During the year 2017, I’ll be appearing at several events, many of them involving my speaking. Here’s a brief overview of where I expect to be:
Jan. 13-14, 2017
On Friday and Saturday I’ll be the guest of the Boston Red Sox as they present a Women’s Fantasy Baseball Camp at Jet Blue Park, here at nearby Fort Myers, Florida. The Camp, in which women are coached by male professionals and then perform in a series of games, runs all week, but I decided to attend only the final two days. The Camp culminates in a tournament and ends with a banquet.
I’ll be housed with the players at Holiday Inn Town Center, which is near the ballpark. My contact at the Camp is Perry Barber, the well-known (woman) umpire.
The Red Sox held one of these camps for women last year, but I couldn’t get to it. I’m glad to be able to make this one. The Yankees are having one in Tampa at the same time as the Red Sox hold theirs in Fort Myers.
I’m looking forward to watching these skillful, competitive women display their abilities and add to them.
March 1-4, 2017
Every year the NINE Conference, held in Phoenix in the early Spring, ends its deliberations with the banquet that features awarding the Harold and Dorothy Seymour Medal, presented annually by SABR for the best book of baseball history or biography published in the previous year. I am asked to present that Medal to the winning author in a brief speech explaining why the book won the competition. For more information on the Seymour Medal and how the annual winner is determined, see the SABR web site. I can’t tell you yet who the winner is.
The NINE Conference is always full of fascinating presentations by baseball’s most well-known and excellent researchers, and I am grateful for the opportunity to attend and speak there.
April 21-22, 2017
SABR’s Nineteenth Century Committee is one of its most active, under the ebullient Peter Mancuso. The Committee, named for the late Frederick Ivor-Campbell, is affectionately termed “The Fred.”
In 2010, when Peter asked me to present the keynote address at this conference, I spoke about the importance not of the professional baseball players’ contribution to American history but about the contribution of the amateurs, and I urged scholars to pay more attention to this important branch of baseball history.
In 2016 a documentary film producer, Mark Honer of Kansas, contacted me because he was working on the production of a film about the way amateur baseball contributed to early Kansas history. His topic fit in with my own interests.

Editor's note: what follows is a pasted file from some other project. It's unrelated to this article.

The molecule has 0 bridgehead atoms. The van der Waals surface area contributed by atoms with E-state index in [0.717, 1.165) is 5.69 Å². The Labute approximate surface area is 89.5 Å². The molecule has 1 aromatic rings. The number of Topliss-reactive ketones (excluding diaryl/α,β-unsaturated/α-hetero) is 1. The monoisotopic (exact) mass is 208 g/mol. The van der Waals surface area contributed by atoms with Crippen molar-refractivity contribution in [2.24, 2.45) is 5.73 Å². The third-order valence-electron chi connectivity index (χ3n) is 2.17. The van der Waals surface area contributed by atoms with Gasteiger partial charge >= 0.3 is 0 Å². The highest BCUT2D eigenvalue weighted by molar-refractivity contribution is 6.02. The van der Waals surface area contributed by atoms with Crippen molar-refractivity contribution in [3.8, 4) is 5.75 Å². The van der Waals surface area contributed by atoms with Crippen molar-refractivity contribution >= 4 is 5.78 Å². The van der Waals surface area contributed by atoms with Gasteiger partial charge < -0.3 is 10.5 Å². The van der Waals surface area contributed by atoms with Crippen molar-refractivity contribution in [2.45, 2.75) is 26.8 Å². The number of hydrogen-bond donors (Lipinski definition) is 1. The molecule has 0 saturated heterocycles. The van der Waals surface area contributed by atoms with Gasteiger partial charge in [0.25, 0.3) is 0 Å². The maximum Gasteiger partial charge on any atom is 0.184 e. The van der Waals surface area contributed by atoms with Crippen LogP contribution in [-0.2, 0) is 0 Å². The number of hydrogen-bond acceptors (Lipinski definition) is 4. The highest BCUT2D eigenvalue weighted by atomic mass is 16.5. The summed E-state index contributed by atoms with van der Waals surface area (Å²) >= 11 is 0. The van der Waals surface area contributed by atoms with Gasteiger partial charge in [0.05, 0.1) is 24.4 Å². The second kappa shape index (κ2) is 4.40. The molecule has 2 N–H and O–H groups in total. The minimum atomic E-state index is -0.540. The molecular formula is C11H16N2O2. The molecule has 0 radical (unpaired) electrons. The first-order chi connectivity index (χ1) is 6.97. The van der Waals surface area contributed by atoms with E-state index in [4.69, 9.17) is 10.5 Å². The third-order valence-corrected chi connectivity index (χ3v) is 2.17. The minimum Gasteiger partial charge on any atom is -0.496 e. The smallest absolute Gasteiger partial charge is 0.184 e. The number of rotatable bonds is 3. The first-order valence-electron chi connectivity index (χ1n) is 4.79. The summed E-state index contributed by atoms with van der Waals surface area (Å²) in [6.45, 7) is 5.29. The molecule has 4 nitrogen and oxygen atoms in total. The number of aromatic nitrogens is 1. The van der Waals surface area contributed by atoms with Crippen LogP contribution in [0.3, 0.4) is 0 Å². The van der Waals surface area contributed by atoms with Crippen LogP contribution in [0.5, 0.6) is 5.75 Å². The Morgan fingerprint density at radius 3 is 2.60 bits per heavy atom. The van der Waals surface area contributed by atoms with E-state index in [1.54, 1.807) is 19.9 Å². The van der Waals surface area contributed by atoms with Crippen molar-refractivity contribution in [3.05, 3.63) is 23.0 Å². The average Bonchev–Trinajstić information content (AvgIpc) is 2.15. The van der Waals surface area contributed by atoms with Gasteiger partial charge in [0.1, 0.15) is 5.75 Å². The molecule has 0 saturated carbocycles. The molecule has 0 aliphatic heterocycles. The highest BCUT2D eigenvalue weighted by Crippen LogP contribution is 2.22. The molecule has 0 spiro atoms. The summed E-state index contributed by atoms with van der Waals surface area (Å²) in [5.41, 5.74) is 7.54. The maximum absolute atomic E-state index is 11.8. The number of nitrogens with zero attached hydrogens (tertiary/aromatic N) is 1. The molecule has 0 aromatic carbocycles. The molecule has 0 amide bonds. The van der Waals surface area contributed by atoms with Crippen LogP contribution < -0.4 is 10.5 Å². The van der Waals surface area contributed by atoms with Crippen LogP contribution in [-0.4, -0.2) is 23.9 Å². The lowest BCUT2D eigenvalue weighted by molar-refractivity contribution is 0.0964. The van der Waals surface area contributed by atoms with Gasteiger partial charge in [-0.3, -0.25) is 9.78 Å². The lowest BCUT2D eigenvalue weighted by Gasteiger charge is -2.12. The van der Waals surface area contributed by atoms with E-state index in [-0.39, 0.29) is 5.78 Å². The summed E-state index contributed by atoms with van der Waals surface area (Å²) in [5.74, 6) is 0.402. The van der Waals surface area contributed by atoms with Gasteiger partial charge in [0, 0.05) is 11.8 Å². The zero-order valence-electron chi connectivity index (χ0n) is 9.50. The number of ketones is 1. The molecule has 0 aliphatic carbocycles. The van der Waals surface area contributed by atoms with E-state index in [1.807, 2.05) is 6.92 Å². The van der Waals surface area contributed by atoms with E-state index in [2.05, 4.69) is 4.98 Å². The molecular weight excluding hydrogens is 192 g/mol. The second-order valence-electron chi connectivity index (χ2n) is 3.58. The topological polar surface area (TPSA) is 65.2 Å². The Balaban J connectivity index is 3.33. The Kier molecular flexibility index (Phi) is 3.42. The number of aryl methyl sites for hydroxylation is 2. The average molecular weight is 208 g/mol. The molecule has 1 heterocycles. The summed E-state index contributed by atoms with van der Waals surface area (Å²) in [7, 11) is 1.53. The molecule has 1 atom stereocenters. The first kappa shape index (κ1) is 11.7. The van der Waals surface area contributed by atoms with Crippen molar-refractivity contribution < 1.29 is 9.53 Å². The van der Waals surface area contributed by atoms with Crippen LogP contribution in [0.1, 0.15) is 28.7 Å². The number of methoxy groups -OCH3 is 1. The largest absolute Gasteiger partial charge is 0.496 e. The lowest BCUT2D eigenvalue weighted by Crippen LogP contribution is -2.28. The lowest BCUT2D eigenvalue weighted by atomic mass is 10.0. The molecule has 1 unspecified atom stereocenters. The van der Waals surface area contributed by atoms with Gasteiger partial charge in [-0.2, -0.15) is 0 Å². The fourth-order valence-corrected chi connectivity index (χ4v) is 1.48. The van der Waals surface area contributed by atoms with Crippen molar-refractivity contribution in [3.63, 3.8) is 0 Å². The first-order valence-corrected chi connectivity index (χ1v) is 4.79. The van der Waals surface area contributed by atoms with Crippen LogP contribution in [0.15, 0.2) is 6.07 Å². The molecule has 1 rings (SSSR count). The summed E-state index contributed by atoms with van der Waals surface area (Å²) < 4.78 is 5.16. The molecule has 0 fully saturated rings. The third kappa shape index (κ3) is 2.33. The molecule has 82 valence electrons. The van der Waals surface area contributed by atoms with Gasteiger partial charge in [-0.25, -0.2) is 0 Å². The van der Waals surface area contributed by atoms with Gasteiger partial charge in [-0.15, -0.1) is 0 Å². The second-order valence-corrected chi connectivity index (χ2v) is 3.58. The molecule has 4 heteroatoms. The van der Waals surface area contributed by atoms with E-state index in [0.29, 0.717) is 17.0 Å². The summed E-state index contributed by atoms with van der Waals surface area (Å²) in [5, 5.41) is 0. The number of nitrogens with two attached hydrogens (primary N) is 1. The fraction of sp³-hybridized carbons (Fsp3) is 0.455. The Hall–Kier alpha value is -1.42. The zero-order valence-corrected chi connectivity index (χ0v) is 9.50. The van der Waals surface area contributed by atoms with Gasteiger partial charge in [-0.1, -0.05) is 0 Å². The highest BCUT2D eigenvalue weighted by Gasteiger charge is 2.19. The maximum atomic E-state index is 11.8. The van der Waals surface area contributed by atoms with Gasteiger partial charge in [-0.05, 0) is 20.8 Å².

The result is Mark’s lively film, “Town Teams: Bigger than Baseball,” which previewed last year. I was glad to be one of those interviewed for the film and to appear in it.
Peter Mancuso has asked Mark to present his documentary at this year’s “Fred,” which will take place in Cooperstown. I will present the film, and Mark will answer questions afterward.
DATE NOT YET SET
Morris Eckhouse, a former head of SABR, is closely connected to the Baseball Heritage Museum at the newly refurbished League Park in Cleveland, Ohio, where many great players and still more not-so-great players of the recent past enjoyed playing ball. The creation of a new League Park as a neighborhood asset in an iffy area of Cleveland has revived the neighborhood. Cleveland has thus become part of the movement among towns and cities to rebuild their old parks and recognize the value of these aging structures to their communities.
Morris informs me that another celebration will take place in Cleveland in the Spring and has invited me to take part in it.
Cleveland is not only a great destination, it’s my home town, the place where I got most of my education and where I learned about baseball. I want to contribute my stories of the past to the planned celebration of League Park. Morris has promised to avoid setting his date for the Cleveland celebration in a way that will conflict with my other commitments.
June 28-31, 2017
This year’s SABR convention, always an exciting event with about 700 people milling around or rushing here and there, also takes place in the country’s most exciting city. In looking forward to returning to New York, I am starting to forgive the SABR leaders for scheduling the event in a hotel recently refurbished by a political leader who was the center of much contention in the recent election.
When I lived in New York City, I worked in a suburb named Mount Vernon, and I passed this hotel every weekday on my way from the subway to my train at Grand Central. In those days (the 1950s and 1960s), it was the Commodore. It hasn’t moved; It’s still practically across the street from the institution I have long called My Second Home: The New York Public Library, one of the world’s great reference libraries.
I know that every time I go to the SABR Convention I will be reunited with people I have known and respected for years, but I will also meet others whose new knowledge and ideas will bowl me over. Despite the infirmities of age, I just have to be there.